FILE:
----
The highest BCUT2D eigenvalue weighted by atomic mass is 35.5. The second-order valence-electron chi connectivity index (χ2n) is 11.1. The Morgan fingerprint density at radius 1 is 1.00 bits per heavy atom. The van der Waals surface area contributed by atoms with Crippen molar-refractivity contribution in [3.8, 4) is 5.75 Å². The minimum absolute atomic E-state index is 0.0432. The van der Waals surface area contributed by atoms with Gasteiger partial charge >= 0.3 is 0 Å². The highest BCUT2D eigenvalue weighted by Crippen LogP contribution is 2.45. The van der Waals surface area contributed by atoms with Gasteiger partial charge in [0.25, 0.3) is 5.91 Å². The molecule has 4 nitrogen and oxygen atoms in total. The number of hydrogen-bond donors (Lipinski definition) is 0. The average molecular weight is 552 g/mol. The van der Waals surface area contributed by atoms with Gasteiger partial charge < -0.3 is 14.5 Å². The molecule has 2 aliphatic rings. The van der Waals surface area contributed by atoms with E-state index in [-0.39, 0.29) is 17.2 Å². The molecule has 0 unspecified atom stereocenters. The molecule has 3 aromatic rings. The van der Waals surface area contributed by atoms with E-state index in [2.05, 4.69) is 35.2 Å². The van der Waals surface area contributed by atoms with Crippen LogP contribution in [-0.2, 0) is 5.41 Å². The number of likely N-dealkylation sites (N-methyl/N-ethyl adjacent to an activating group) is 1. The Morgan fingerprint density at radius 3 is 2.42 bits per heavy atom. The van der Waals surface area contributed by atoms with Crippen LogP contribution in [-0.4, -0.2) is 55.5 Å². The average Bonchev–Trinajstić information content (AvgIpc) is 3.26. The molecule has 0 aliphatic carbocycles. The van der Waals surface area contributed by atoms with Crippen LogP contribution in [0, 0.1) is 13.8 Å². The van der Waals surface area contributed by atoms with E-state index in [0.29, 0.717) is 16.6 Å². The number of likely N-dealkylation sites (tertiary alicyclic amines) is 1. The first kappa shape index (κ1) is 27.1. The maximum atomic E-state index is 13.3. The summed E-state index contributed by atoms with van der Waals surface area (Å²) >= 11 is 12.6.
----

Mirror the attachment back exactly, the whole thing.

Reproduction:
The highest BCUT2D eigenvalue weighted by atomic mass is 35.5. The second-order valence-electron chi connectivity index (χ2n) is 11.1. The Morgan fingerprint density at radius 1 is 1.00 bits per heavy atom. The van der Waals surface area contributed by atoms with Crippen molar-refractivity contribution in [3.8, 4) is 5.75 Å². The minimum absolute atomic E-state index is 0.0432. The van der Waals surface area contributed by atoms with Gasteiger partial charge >= 0.3 is 0 Å². The highest BCUT2D eigenvalue weighted by Crippen LogP contribution is 2.45. The van der Waals surface area contributed by atoms with Gasteiger partial charge in [0.25, 0.3) is 5.91 Å². The molecule has 4 nitrogen and oxygen atoms in total. The number of hydrogen-bond donors (Lipinski definition) is 0. The average molecular weight is 552 g/mol. The van der Waals surface area contributed by atoms with Gasteiger partial charge < -0.3 is 14.5 Å². The molecule has 2 aliphatic rings. The van der Waals surface area contributed by atoms with E-state index in [-0.39, 0.29) is 17.2 Å². The molecule has 0 unspecified atom stereocenters. The molecule has 3 aromatic rings. The van der Waals surface area contributed by atoms with E-state index in [2.05, 4.69) is 35.2 Å². The van der Waals surface area contributed by atoms with Crippen LogP contribution in [-0.2, 0) is 5.41 Å². The number of likely N-dealkylation sites (N-methyl/N-ethyl adjacent to an activating group) is 1. The Morgan fingerprint density at radius 3 is 2.42 bits per heavy atom. The van der Waals surface area contributed by atoms with Crippen LogP contribution in [-0.4, -0.2) is 55.5 Å². The average Bonchev–Trinajstić information content (AvgIpc) is 3.26. The molecule has 0 aliphatic carbocycles. The van der Waals surface area contributed by atoms with Crippen LogP contribution in [0, 0.1) is 13.8 Å². The van der Waals surface area contributed by atoms with E-state index in [0.29, 0.717) is 16.6 Å². The number of likely N-dealkylation sites (tertiary alicyclic amines) is 1. The first kappa shape index (κ1) is 27.1. The maximum atomic E-state index is 13.3. The summed E-state index contributed by atoms with van der Waals surface area (Å²) >= 11 is 12.6.